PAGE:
Linda presents a paper on positive effects of social media on medical students. Read on, and check out the podcast here (or on iTunes!)
KeyLIME Session 106 – Article under review:
View/download the abstract here.
Chretien KC, Tuck MG, Simon M, Singh LO, Kind T. A Digital Ethnography of Medical Students who Use Twitter for Professional Development. Journal of General Internal Medicine. 2015 Nov;30(11):1673-80
Reviewer: Linda Snell
We hear a lot about the negative aspects of the use of social media but rarely about potential positive effects or outcomes of the use of most types of social media. Twitter is one of the most commonly-used with hundreds of millions of active users and billions of tweets. In medicine, journals and organizations as well as individuals share relevant information and it has been identified as a learning tool.
Despite many clinician educators being digital immigrants, we guide students in their professional development, education and career choice. We thus need to learn how to use and teach how to use social media effectively and professionally.
To describe how and why medical students are using twitter for professional development.
Questions: What is the culture of students who use Twitter for education? How do they use it? With whom do they interact? What do they value?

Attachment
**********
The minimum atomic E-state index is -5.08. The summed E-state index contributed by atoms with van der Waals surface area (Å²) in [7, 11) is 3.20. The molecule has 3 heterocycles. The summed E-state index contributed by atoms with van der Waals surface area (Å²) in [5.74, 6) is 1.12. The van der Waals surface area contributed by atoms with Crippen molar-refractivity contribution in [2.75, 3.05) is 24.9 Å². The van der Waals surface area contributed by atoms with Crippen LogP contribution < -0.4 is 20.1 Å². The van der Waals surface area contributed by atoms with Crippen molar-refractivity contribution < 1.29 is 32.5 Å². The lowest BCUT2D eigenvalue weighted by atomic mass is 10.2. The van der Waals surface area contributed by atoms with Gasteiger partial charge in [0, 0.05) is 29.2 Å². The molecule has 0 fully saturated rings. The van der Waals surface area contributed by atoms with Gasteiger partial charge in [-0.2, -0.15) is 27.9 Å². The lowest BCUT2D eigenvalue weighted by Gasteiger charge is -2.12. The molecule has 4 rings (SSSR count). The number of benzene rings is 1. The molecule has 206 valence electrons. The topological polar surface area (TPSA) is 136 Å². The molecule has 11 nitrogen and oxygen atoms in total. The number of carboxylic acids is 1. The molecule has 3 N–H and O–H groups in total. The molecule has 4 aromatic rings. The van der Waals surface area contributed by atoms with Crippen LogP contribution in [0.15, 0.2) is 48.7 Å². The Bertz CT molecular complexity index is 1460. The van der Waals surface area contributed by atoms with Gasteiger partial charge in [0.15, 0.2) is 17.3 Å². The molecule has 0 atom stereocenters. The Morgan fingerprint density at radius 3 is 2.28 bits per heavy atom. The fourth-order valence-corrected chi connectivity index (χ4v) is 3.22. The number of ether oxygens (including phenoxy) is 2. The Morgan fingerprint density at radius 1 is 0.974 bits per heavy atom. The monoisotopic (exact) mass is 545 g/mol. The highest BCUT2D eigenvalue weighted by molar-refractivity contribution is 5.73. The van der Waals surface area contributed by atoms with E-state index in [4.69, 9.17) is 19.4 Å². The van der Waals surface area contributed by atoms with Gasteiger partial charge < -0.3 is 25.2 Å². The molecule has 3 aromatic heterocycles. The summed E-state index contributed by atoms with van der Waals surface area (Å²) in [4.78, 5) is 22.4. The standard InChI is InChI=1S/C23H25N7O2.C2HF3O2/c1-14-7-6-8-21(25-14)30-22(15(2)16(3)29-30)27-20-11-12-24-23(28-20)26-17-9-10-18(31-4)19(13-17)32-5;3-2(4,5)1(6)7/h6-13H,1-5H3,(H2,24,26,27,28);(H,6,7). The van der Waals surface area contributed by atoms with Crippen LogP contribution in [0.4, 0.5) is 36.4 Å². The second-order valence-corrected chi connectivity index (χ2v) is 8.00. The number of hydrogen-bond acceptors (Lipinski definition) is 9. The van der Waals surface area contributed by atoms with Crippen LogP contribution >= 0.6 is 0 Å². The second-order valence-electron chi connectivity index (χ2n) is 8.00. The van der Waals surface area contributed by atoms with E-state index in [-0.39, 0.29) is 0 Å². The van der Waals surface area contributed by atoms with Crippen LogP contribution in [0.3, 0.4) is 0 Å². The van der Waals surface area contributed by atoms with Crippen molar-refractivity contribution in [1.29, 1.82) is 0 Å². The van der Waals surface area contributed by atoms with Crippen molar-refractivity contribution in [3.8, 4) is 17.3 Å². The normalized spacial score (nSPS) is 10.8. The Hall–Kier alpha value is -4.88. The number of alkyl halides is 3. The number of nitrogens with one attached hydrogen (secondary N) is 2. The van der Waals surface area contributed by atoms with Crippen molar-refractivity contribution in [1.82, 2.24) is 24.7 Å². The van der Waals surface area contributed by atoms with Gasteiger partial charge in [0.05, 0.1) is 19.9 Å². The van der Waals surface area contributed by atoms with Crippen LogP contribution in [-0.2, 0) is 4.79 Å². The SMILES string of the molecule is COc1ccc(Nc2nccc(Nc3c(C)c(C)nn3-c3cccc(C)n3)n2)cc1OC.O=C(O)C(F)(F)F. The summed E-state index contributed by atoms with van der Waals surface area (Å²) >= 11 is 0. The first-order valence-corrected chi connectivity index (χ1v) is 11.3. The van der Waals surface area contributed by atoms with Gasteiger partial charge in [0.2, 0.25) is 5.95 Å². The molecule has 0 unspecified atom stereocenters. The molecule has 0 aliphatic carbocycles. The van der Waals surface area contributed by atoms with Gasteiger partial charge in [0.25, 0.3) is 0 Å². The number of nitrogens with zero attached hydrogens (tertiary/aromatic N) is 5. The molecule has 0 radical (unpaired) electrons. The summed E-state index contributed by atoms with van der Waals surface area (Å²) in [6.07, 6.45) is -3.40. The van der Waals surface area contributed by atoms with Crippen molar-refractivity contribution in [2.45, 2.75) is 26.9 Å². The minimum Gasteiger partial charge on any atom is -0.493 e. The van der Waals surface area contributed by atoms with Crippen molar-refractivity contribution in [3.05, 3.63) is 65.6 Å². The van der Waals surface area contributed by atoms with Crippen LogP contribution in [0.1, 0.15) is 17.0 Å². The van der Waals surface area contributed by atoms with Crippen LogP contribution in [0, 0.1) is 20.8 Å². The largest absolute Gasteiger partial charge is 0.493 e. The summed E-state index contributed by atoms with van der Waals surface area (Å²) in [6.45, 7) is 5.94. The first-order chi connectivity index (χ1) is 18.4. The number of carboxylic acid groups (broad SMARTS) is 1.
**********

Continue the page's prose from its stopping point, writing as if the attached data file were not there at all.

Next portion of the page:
Type of Paper
– Students used Twitter thoughtfully and professionally.
– Super-users practiced ‘good Twitter citizenship’ –
summarized in Box 1.
– Twitter supplemented med school education.
- Access to up-to-date info, to individuals with different perspectives, to patients (not their own), to a community
- ‘voice’ – opportunity for advocacy, to create a digital footprint, and to ‘equalize’
– Gaining a patient perspective was invaluable.
Super users tend to have social, reciprocal relationships on Twitter more so than simple information retrieval – the authors think this may account for some of its added value.
The authors cite connectivism as the relevant learning theory: ‘relates learning as a process of connecting information sources; nurturing these connections is needed for continual learning. A diversity of perspectives and opinions fuel learning and knowledge, and the capacity to increase one’s knowledge is more important than what one currently knows.’
However, do ‘super users’ reflect the ‘normal’ student?
The authors conclude…’medical students who regularly used Twitter as a professional tool did so with thoughtfulness and purpose. It provided access and voice that supplemented their medical school experience. Their Twitter practices can serve as best practices for other students as well as faculty, in their lifelong learning and professional development.’
Spare Keys – other take home points for clinician educators
- Remind us of the principles of online professionalism.
- Little research exists about how we use social media for learning and professional development – this paper starts to fill this gap.
- I learned about: digital ethnography, connectivism…
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